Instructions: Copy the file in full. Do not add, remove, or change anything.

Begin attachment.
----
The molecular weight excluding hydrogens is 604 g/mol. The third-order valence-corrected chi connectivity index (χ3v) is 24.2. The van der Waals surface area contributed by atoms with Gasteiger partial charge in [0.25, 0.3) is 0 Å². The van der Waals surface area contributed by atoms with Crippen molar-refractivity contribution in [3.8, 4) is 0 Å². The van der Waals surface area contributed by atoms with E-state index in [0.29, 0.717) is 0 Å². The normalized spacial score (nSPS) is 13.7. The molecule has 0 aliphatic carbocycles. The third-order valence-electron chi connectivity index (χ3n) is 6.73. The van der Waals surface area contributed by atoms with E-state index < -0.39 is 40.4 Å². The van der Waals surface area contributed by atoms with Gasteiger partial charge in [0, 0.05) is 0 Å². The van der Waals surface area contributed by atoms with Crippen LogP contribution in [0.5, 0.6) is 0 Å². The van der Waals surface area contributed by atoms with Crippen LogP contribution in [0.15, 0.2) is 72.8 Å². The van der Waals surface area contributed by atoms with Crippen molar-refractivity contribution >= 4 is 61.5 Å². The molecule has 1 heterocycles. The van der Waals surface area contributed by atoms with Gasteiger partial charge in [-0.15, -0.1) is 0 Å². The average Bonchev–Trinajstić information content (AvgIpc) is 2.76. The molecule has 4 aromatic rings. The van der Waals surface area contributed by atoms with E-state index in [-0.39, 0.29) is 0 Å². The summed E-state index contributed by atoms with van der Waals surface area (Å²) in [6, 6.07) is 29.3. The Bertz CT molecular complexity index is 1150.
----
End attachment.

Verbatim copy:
The molecular weight excluding hydrogens is 604 g/mol. The third-order valence-corrected chi connectivity index (χ3v) is 24.2. The van der Waals surface area contributed by atoms with Gasteiger partial charge in [0.25, 0.3) is 0 Å². The van der Waals surface area contributed by atoms with Crippen molar-refractivity contribution in [3.8, 4) is 0 Å². The van der Waals surface area contributed by atoms with E-state index in [0.29, 0.717) is 0 Å². The normalized spacial score (nSPS) is 13.7. The molecule has 0 aliphatic carbocycles. The third-order valence-electron chi connectivity index (χ3n) is 6.73. The van der Waals surface area contributed by atoms with E-state index < -0.39 is 40.4 Å². The van der Waals surface area contributed by atoms with Gasteiger partial charge in [0, 0.05) is 0 Å². The van der Waals surface area contributed by atoms with Crippen LogP contribution in [0.5, 0.6) is 0 Å². The van der Waals surface area contributed by atoms with Crippen LogP contribution in [0.15, 0.2) is 72.8 Å². The van der Waals surface area contributed by atoms with Crippen molar-refractivity contribution >= 4 is 61.5 Å². The molecule has 1 heterocycles. The van der Waals surface area contributed by atoms with Gasteiger partial charge in [-0.15, -0.1) is 0 Å². The average Bonchev–Trinajstić information content (AvgIpc) is 2.76. The molecule has 4 aromatic rings. The van der Waals surface area contributed by atoms with E-state index in [-0.39, 0.29) is 0 Å². The summed E-state index contributed by atoms with van der Waals surface area (Å²) in [6, 6.07) is 29.3. The Bertz CT molecular complexity index is 1150.